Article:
The army in the NEI
The Koninklijk Nederlands Indisch Leger (KNIL) was a relatively small force, ill-suited to the demands of defending the many islands of the NEI against invasion by the modern, mobile and well equipped Imperial Japanese Army. Although the KNIL was bolstered by militia and home guard conscripts, these largely untrained and poorly equipped troops were able to provide little assistance to the regulars. Exposed to the weight of Japanese air superiority, and with little in the way of essential infantry support weapons such as artillery, mortars, grenades and machine guns, the outcome of the campaign was inevitable.
KNIL troops wore the standard Dutch grey–green tunic and breeches in a lightweight cotton fabric. Officers sometimes wore knee boots, but the other ranks had to struggle with the cumbersome and unsuitable puttees – a leftover from the First World War – over ankle-high boots. Strangely, their Japanese opponents were probably the only other army in the world that still used the puttee, a woollen bandage which wound around the lower leg from the ankle to the knee.
The characteristic Model 1934 steel helmet of the Netherlands forces was worn in the Dutch homeland as well as its many colonies. The helmet was carefully designed to offer optimum ballistic protection as well as a recognisable silhouette, and had a leather flap to protect the back of the neck. It was, however, extremely uncomfortable to wear in the hot climate of the East Indies.
Soldiers were armed with the Model 1895 Rifle or Carbine, designs acquired by the Dutch under licence from the Austrian arms manufacturer Mannlicher. Both the carbine and the slightly longer rifle were of 6.5-millimetre calibre, with bolt-actions, and holding five-round clips of ammunition. The designs dated from the First World War period and were considered obsolete by 1939, but remained the most widely used infantry weapons in the NEI at the time of the Japanese invasion.
An example of the Model 1895 Carbine, manufactured by the Koninklijk Geweerfabrik (Royal Rifle Factory) at Hembrug in the Netherlands during 1919. RELAWM28284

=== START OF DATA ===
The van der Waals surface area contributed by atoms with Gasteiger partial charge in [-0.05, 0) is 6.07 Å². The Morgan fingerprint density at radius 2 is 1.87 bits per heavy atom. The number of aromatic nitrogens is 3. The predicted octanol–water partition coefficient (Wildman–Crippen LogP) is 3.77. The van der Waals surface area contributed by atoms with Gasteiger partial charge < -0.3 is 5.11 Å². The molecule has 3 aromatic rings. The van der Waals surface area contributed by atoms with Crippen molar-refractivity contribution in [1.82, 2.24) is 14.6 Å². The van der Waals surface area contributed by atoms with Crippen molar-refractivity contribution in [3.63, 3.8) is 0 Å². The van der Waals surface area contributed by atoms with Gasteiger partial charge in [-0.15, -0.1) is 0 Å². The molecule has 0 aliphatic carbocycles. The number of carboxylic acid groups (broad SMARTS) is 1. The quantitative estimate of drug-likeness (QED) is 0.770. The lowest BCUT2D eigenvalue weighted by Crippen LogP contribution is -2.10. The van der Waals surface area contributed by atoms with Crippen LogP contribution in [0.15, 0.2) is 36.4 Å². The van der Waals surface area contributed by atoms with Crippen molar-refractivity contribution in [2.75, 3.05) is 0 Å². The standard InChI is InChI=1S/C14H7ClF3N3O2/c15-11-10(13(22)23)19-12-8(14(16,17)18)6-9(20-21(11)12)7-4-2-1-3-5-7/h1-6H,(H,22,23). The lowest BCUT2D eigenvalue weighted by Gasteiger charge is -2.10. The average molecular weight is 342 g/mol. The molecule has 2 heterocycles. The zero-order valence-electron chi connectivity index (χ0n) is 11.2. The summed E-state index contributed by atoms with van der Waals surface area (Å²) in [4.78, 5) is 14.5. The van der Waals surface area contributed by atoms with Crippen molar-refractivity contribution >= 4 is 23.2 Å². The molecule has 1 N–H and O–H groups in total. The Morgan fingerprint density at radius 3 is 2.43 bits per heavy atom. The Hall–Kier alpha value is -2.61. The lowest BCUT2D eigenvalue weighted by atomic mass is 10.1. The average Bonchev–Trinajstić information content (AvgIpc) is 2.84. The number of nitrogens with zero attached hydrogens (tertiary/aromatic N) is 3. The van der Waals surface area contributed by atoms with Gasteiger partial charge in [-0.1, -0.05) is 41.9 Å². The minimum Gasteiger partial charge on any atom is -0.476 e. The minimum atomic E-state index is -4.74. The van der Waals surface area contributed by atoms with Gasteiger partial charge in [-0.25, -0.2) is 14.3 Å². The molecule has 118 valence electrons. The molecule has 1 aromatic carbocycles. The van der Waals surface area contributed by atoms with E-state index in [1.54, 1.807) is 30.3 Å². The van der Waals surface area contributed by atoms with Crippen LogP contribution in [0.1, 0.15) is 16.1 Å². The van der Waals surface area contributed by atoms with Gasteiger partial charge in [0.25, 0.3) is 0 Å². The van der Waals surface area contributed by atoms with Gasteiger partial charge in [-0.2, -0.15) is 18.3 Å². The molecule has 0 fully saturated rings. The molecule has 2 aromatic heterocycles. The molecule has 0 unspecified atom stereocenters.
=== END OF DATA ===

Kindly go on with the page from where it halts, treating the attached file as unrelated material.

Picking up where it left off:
This Model 1934 steel helmet has had its leather neck flap removed. REL28103
Soldiers of the KNILM were issued with a “Veldzakboekje” or “field service book” in which their details were recorded. Renè Benedictus Baert was born in the Netherlands, and after initial military service at Bandoeng, Java, appears to have entered the Pilots’ and Observers’ School at Kalidjati. Unfortunately, no details of his subsequent career are known. REL34264
The Klewang is a type of cutlass which originally derived from the weapons traditionally carried by Indonesian natives, and was later adopted by soldiers of the Dutch East India Company (the Vereenigde Oostindische Compagnie or VOC). By the 1930s, it was carried as a sidearm by native police in the NEI. Some were used in combat against the Japanese, but they were more commonly employed as machetes against jungle foliage. The Klewang remained on issue to Dutch forces after the war, and was used during actions against Indonesian rebels as late as 1947–48. RELAWM24941
This soldier of the KNIL is wearing the grey–green Dutch uniform and steel helmet with neck flap. 011779/23
This film was intended to reassure Australian viewers that the NEI was well defended and prepared for war. In truth, all too little modern equipment was available. F01884
- Japanese conquest
- Prisoners of the Japanese
- A seafaring nation
- The Dutch in Australia